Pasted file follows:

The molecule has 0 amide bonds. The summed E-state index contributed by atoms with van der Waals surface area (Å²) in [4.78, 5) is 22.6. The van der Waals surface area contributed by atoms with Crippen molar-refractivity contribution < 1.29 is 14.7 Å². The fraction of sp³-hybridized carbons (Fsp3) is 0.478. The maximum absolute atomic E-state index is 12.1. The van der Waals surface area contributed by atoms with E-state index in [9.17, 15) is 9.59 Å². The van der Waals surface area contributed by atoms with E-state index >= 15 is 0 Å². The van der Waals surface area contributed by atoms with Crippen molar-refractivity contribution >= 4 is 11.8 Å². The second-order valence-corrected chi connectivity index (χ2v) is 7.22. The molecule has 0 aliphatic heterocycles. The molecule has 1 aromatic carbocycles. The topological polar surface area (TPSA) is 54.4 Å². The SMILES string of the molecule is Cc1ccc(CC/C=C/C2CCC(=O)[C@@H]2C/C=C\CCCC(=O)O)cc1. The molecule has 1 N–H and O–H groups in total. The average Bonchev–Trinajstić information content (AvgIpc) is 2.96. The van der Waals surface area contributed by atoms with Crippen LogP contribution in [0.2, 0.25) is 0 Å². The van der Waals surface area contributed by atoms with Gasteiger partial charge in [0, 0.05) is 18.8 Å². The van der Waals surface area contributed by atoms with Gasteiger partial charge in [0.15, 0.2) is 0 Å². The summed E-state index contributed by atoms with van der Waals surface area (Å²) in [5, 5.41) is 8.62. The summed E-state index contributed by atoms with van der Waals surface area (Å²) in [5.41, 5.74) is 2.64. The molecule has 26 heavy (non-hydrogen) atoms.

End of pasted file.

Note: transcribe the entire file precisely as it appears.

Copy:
The molecule has 0 amide bonds. The summed E-state index contributed by atoms with van der Waals surface area (Å²) in [4.78, 5) is 22.6. The van der Waals surface area contributed by atoms with Crippen molar-refractivity contribution < 1.29 is 14.7 Å². The fraction of sp³-hybridized carbons (Fsp3) is 0.478. The maximum absolute atomic E-state index is 12.1. The van der Waals surface area contributed by atoms with E-state index in [9.17, 15) is 9.59 Å². The van der Waals surface area contributed by atoms with E-state index >= 15 is 0 Å². The van der Waals surface area contributed by atoms with Crippen molar-refractivity contribution >= 4 is 11.8 Å². The second-order valence-corrected chi connectivity index (χ2v) is 7.22. The molecule has 0 aliphatic heterocycles. The molecule has 1 aromatic carbocycles. The topological polar surface area (TPSA) is 54.4 Å². The SMILES string of the molecule is Cc1ccc(CC/C=C/C2CCC(=O)[C@@H]2C/C=C\CCCC(=O)O)cc1. The molecule has 1 N–H and O–H groups in total. The average Bonchev–Trinajstić information content (AvgIpc) is 2.96. The van der Waals surface area contributed by atoms with Crippen LogP contribution in [0.2, 0.25) is 0 Å². The van der Waals surface area contributed by atoms with Gasteiger partial charge in [0, 0.05) is 18.8 Å². The van der Waals surface area contributed by atoms with Gasteiger partial charge in [0.15, 0.2) is 0 Å². The summed E-state index contributed by atoms with van der Waals surface area (Å²) in [5, 5.41) is 8.62. The summed E-state index contributed by atoms with van der Waals surface area (Å²) in [5.41, 5.74) is 2.64. The molecule has 26 heavy (non-hydrogen) atoms.